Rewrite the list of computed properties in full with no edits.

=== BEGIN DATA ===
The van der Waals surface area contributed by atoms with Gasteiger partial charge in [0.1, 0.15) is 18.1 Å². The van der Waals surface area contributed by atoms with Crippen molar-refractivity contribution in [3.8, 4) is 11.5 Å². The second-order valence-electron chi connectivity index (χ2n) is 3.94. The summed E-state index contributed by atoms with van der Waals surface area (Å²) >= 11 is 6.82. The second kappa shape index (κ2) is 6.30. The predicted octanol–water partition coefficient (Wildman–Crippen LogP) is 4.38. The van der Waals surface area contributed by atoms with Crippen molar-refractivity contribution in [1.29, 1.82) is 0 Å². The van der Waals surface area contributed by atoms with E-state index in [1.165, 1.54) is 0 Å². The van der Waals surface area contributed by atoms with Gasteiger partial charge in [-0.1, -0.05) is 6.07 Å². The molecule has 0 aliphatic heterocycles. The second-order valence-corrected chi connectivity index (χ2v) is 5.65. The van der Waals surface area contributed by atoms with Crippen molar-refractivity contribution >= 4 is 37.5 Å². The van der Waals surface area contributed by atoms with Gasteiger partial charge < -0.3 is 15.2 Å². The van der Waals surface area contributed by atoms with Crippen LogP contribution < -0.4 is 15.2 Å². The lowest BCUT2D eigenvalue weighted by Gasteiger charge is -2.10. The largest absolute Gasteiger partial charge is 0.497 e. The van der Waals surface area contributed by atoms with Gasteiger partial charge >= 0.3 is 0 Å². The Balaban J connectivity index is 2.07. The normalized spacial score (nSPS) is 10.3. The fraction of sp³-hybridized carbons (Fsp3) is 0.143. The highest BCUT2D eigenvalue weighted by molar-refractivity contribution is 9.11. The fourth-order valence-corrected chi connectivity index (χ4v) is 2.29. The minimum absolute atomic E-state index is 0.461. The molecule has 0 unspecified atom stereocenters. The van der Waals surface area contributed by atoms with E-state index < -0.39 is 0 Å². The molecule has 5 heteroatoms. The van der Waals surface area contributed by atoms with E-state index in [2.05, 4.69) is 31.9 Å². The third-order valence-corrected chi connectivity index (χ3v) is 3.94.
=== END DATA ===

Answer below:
The van der Waals surface area contributed by atoms with Gasteiger partial charge in [0.1, 0.15) is 18.1 Å². The van der Waals surface area contributed by atoms with Crippen molar-refractivity contribution in [3.8, 4) is 11.5 Å². The second-order valence-electron chi connectivity index (χ2n) is 3.94. The summed E-state index contributed by atoms with van der Waals surface area (Å²) >= 11 is 6.82. The second kappa shape index (κ2) is 6.30. The predicted octanol–water partition coefficient (Wildman–Crippen LogP) is 4.38. The van der Waals surface area contributed by atoms with Crippen molar-refractivity contribution in [1.29, 1.82) is 0 Å². The van der Waals surface area contributed by atoms with E-state index in [1.165, 1.54) is 0 Å². The van der Waals surface area contributed by atoms with Gasteiger partial charge in [-0.1, -0.05) is 6.07 Å². The molecule has 0 aliphatic heterocycles. The second-order valence-corrected chi connectivity index (χ2v) is 5.65. The van der Waals surface area contributed by atoms with Crippen molar-refractivity contribution >= 4 is 37.5 Å². The van der Waals surface area contributed by atoms with Gasteiger partial charge < -0.3 is 15.2 Å². The van der Waals surface area contributed by atoms with Crippen LogP contribution < -0.4 is 15.2 Å². The lowest BCUT2D eigenvalue weighted by Gasteiger charge is -2.10. The largest absolute Gasteiger partial charge is 0.497 e. The van der Waals surface area contributed by atoms with Gasteiger partial charge >= 0.3 is 0 Å². The Balaban J connectivity index is 2.07. The normalized spacial score (nSPS) is 10.3. The fraction of sp³-hybridized carbons (Fsp3) is 0.143. The highest BCUT2D eigenvalue weighted by molar-refractivity contribution is 9.11. The fourth-order valence-corrected chi connectivity index (χ4v) is 2.29. The minimum absolute atomic E-state index is 0.461. The molecule has 0 unspecified atom stereocenters. The van der Waals surface area contributed by atoms with E-state index < -0.39 is 0 Å². The molecule has 5 heteroatoms. The van der Waals surface area contributed by atoms with E-state index in [2.05, 4.69) is 31.9 Å². The third-order valence-corrected chi connectivity index (χ3v) is 3.94.